On 11 February 2019 I set myself the challenging of reading 1001 Songs You Must Hear Before You Die by Robert Dimery (ed.) and following the book’s advice to the letter. I’ve previously read 1001 Films… and started 1001 Albums… but felt 1001 Songs… would be a sensible place to start for what I have in mind here.
My challenge is to read about one song per day and listen to it (YouTube and Spotify, I need you tonight!) before sharing my own thoughts. Some songs I will love, others I’ll hate, and I’m sure there will be those that leave me perplexed but listen to them I shall.
I’ll also try, and most likely fail, to pinpoint the best song from the 1001 on offer but I’m nothing if not foolhardy. Instead of one song, I’m predicting I’ll have about 100 favourites by the end and may have to resort to a Top 10 so far to maintain any semblance of sanity.
So long as I post everyday (including Christmas) then this challenge should come to an end on Wednesday 8 November 2021. Staying with the Barney Stinson theme I am hoping that the whole experience will prove to be…
Midnight Oil – Beds Are Burning (1987)
” Beds Are Burning” is a 1987 song by the Australian rock band Midnight Oil, the first track from their album Diesel and Dust . This song was released as the second single from the album. It reached No. 1 in New Zealand, South Africa and Canada, No.
We’re leaving Iceland today, dear reader, and covering a fair few miles by flying all the way to Australia. Here we find a band by the name of Midnight Oil, first formed in Sydney in 1972 and once known as The Farm. Led by singer, Peter Garrett, Midnight Oil became known globally in 1987 with their album, Diesel and Dust, critically acclaimed upon release. 1001 Songs sat down for a listen and decided that of all the songs featured on there, Beds Are Burning gets their vote.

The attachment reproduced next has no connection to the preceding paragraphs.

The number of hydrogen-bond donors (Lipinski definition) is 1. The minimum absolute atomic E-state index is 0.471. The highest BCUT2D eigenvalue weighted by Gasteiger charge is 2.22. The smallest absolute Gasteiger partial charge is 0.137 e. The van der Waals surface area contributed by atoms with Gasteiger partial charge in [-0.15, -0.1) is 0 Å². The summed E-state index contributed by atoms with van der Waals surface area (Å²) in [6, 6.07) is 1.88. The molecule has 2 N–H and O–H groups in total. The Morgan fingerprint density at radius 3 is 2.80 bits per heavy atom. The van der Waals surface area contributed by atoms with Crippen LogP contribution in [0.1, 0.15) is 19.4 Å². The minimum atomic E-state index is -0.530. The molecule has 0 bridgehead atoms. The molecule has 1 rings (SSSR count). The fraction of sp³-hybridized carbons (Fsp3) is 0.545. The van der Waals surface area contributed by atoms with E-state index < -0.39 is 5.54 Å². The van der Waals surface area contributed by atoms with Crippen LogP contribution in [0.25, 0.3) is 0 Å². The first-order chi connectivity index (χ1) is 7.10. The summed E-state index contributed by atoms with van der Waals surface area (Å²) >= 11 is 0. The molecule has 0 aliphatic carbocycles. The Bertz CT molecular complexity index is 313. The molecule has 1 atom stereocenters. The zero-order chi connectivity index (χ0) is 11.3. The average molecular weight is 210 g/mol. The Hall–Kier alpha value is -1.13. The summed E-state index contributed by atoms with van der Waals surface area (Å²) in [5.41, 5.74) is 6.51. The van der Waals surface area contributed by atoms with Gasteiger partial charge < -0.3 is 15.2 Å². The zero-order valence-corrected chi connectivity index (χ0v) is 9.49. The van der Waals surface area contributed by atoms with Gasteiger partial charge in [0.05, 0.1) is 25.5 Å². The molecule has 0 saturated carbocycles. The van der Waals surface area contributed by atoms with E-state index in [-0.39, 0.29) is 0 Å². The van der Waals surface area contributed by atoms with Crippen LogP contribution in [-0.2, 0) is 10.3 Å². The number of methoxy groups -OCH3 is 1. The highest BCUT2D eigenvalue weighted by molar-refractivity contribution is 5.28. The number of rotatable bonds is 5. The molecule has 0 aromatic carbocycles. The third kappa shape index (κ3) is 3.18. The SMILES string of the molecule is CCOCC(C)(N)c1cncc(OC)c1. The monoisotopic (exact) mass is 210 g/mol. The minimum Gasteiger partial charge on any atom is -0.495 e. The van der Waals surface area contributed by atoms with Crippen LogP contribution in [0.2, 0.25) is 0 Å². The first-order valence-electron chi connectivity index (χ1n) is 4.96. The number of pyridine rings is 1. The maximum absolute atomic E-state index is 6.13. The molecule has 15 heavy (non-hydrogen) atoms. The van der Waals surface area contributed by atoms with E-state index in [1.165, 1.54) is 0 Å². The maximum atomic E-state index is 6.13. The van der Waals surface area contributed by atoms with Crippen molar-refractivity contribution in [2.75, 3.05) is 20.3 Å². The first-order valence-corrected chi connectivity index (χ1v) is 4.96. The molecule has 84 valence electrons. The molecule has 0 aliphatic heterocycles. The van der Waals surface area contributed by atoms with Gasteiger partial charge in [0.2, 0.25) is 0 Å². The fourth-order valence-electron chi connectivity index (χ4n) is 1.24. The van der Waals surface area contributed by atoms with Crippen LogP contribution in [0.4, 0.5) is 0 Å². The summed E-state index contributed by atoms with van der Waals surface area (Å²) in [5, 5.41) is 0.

Inspired by the band’s performances in the Outback where they played to indigenous Aborigine communities, Beds Are Burning addresses the injustice that has plagued the land since European settlers first arrived in the early 17th century. The song comments on the social and political climate of the time and the ill history of the harsh treatment of the Aboriginal community. Midnight Oil use their platform to call for change, demanding that the land taken by European settlers and their descendants was not theirs to take and that it should be given back to its original owners.
Beds Are Burning is a powerful protest song and still packs a punch despite Peter Garrett’s memorably unusual dancing in the music video. The plight of the Aboriginal people was something that was strongly in my mind when I went to Australia in 2008, turning down the opportunity to step foot on Uluru (Ayers Rock) as a mark of respect and recognition of its sanctity to these people. Though the song may not have led to the kind of change the band hoped for, it opened the world’s eyes to another of history’s injustices and for that reason alone it should be immortalised. Garrett himself would go into politics in the 21st century but has since reformed the band to tour and share its enduring message once more.
Favourite songs so far: